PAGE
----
Because I have no intention of watching “Requiem for a Dream,” loved “Black Swan,” and may very well see “Noah” when it debuts on TBS.
LGBTQ (RSTUVWXYZ, seriously guys, get a better acronym) causes have been in the news a lot recently. And by news, I of course mean the two or three online mags I check out from time to time.
But aside from the gay marriage issue, which I’ve spoken about before, I’d like to talk today about the transgender community, a community which — as a straight, white, Christian man — I am in no way qualified to talk about.
You might be surprised to hear this from someone who has no problem with the government legalizing homosexual marriage and no problem with mosques being built in or around NYC, but I’m actually fairly conservative.
As a practicing Catholic, I subscribe to a binary sex system, which dictates that there are two sexes built for each other. I can’t help but believe that a person so uncomfortable in their own flesh as to necessitate identifying entirely with the opposite sex is by definition mentally-imbalanced.
Of course, that’s only my opinion. I’ve only taken one college-level psychology class, and it was an audited course, which means I’ve taken zero college-level psychology classes.
There’s a bit of a stigma attached to mental disease/disorder. As an autistic person, I can assure you there is nothing “wrong” or “broken” about anyone with mental illness. Bipolar disorder, ADD, OCD, and all the other anxiety-causing, hallucination-inducing what-have-you’s are no less shameful than the common cold or any physical handicap.
Likewise, there’s nothing to “cure” when it comes to certain forms of mental illness. Autism, Down Syndrome, and even bipolar disorder are not diseases in the sense that the only “cure” would be a complete rewiring and rebuilding of the patient’s brain.
If you “cured” me of my autism, I’d no longer be recognizable as “me.” That’s what happens when you mess too much with the brain. A scary thought, especially for folks like myself who believe in the existence of Spirit and the immaterial, immortal nature of the human soul.
That said, treatment is available and highly-desirable for most forms of mental illness. Some of us can’t function in any real sense without our medicine, and that’s ok. No one would be surprised that a paraplegic requires a wheelchair. No one should be shocked to discover that a man with paranoid schizophrenia requires a daily dose to keep the hallucinations down to a bare minimum.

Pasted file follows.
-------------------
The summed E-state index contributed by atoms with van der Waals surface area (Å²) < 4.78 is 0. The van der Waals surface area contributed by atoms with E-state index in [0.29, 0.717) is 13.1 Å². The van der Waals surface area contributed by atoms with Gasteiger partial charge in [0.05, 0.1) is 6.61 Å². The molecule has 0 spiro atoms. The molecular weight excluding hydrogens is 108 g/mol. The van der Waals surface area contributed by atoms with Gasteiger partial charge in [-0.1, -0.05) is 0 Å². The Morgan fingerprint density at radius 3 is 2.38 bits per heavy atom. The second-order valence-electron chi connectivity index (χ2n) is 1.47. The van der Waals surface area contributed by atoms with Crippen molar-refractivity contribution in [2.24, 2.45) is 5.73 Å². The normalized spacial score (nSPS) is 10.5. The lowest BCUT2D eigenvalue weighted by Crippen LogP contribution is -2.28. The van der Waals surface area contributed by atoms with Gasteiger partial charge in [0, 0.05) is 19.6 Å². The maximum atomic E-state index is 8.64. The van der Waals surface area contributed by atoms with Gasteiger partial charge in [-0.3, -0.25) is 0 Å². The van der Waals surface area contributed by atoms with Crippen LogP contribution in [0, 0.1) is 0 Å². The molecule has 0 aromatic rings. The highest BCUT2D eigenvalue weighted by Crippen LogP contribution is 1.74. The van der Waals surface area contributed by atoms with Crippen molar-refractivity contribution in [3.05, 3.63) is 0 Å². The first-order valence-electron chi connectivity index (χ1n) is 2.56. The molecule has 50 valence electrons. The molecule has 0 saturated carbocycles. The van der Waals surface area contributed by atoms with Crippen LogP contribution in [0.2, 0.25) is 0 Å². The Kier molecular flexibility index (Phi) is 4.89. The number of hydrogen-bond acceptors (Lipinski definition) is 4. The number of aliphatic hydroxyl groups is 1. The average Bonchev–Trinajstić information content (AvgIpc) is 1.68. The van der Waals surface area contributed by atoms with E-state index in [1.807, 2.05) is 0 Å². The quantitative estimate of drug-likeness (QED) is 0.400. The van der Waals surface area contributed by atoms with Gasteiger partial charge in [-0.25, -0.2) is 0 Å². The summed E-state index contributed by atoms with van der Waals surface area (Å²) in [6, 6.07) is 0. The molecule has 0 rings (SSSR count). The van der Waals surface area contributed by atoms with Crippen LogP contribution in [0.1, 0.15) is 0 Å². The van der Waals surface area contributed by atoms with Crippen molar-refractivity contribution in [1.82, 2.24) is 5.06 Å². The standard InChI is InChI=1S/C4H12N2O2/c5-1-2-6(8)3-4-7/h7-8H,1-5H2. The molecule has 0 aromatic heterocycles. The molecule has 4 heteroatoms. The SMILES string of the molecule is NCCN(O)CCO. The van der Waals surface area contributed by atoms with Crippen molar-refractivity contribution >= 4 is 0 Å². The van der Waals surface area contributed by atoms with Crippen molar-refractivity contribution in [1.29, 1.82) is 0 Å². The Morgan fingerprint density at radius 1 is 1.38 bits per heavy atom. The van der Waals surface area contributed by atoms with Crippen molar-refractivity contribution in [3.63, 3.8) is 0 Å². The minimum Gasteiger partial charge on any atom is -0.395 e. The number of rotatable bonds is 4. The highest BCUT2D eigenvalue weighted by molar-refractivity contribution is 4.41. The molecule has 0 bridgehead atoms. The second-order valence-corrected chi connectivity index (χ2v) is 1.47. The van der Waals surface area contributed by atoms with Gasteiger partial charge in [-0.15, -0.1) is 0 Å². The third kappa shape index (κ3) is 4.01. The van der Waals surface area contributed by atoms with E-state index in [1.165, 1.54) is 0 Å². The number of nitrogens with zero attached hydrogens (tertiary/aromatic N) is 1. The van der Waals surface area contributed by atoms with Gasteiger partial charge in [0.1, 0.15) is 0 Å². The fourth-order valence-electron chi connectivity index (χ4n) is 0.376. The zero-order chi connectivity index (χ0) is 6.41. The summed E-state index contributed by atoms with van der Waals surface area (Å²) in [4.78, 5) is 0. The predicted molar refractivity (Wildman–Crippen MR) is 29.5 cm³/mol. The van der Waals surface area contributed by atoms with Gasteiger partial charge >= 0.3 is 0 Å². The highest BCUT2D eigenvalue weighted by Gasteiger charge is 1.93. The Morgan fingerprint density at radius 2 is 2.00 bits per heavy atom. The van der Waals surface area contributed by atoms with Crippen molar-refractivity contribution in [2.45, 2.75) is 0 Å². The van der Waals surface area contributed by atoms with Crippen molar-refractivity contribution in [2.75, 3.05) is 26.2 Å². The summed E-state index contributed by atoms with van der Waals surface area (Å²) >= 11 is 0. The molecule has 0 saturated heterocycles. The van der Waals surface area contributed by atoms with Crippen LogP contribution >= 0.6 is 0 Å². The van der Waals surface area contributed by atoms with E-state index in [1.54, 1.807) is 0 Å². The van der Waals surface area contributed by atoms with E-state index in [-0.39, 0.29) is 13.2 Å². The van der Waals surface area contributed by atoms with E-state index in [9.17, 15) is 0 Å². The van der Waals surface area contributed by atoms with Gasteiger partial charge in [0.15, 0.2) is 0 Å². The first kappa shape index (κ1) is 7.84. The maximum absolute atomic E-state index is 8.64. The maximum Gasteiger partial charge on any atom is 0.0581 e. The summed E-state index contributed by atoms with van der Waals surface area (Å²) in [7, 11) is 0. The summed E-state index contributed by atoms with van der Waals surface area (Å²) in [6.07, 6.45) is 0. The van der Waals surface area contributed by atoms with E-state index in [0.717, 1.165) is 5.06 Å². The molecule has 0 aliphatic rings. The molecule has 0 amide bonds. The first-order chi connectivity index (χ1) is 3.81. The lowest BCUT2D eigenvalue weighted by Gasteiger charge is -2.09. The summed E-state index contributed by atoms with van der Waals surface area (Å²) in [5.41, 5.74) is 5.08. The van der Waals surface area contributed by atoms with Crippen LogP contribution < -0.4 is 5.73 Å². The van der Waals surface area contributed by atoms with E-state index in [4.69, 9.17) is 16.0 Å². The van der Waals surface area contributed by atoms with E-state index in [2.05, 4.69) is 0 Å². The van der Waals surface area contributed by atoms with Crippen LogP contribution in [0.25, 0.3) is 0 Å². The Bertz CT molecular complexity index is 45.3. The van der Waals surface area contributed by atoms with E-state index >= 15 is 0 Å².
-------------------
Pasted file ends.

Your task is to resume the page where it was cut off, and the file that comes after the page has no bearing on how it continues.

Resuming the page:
But none of that really applies to transgender folks.
With what little research I’ve done into trans-related issues, I’ve discovered that the only reliable treatment for transgender folk is for them to go ahead and be the sex/gender they identify as being. Therapeutic attempts at helping them accept their birth-sex have met with mixed results, to say the least.
Of course, that’s assuming therapy is even an option. That’s assuming the person in question hasn’t already faced bullying on par with the Spanish Inquisition.
So what are we “normals” to do? How should we treat those who are different?
The answer should be obvious.
The idea of loving one’s neighbor is not a new one, although it may be too difficult for some of us to conceive of loving someone far different from ourselves. Perhaps it would be easier for us to start with politeness.
First: What NOT To Do
1. Don’t ask someone about the condition of their genitals. Not a stranger, not someone you just met, not even your friends. Seriously, it’s rude.
2. Don’t beat someone to death because they had a penis when you thought they’d have a vagina. Beating people to death is wrong. Seriously, I shouldn’t have to tell you this. It’s wrong to rape. It’s wrong to murder. How do you not know this already? Are you from the moon?
3. Don’t stare at odd-looking folks. Every so often, I see certain folks on the train or at a grocery store. At first glance, I can’t tell if these folks are women dressed as men, transgender folks, men dressed as women, or some other category I can’t be bothered to look up at the moment because I got other stuff to do today, and I’m running behind as it is. What do I do when faced with these people?
I smile and continue about my day. I don’t stare. I don’t ask them personal questions. I treat them like everyone else I happen to run into, with love and respect. This is not that difficult. It’s what your mother taught you. It’s what the Church teaches. This should not be new. It is not a new concept.
What To Do
Here’s a list of ways to interact with transgender folks, other members of the LGBTQ community, members of minority ethnic groups, people with different hair color or skin tone or eye color than you, people with different religious affiliations, and people who hate everything.
3. Interact as you would with anyone else.
Seriously, that’s all. Show a basic level of human empathy and politeness to others. If a Different Person asks you for the time, pull out your watch or phone or alarm clock and tell them what time it is. If a Different Person asks you for a haircut, give them one and charge them the right rate. Unless you’re not a hair-stylist or barber, in which case, you are free to refuse service.
Seriously, why would you ask me for a haircut? I don’t even own one of those squeaky barbershop chairs.
Update: My stance on the gay marriage issue has since changed, slightly. While as a Christian, I cannot vote for it, as an American, I will not vote against it. The government has no right to forbid the marriage of two consenting adults. I call shenanigans on that. Shenanigans, all around.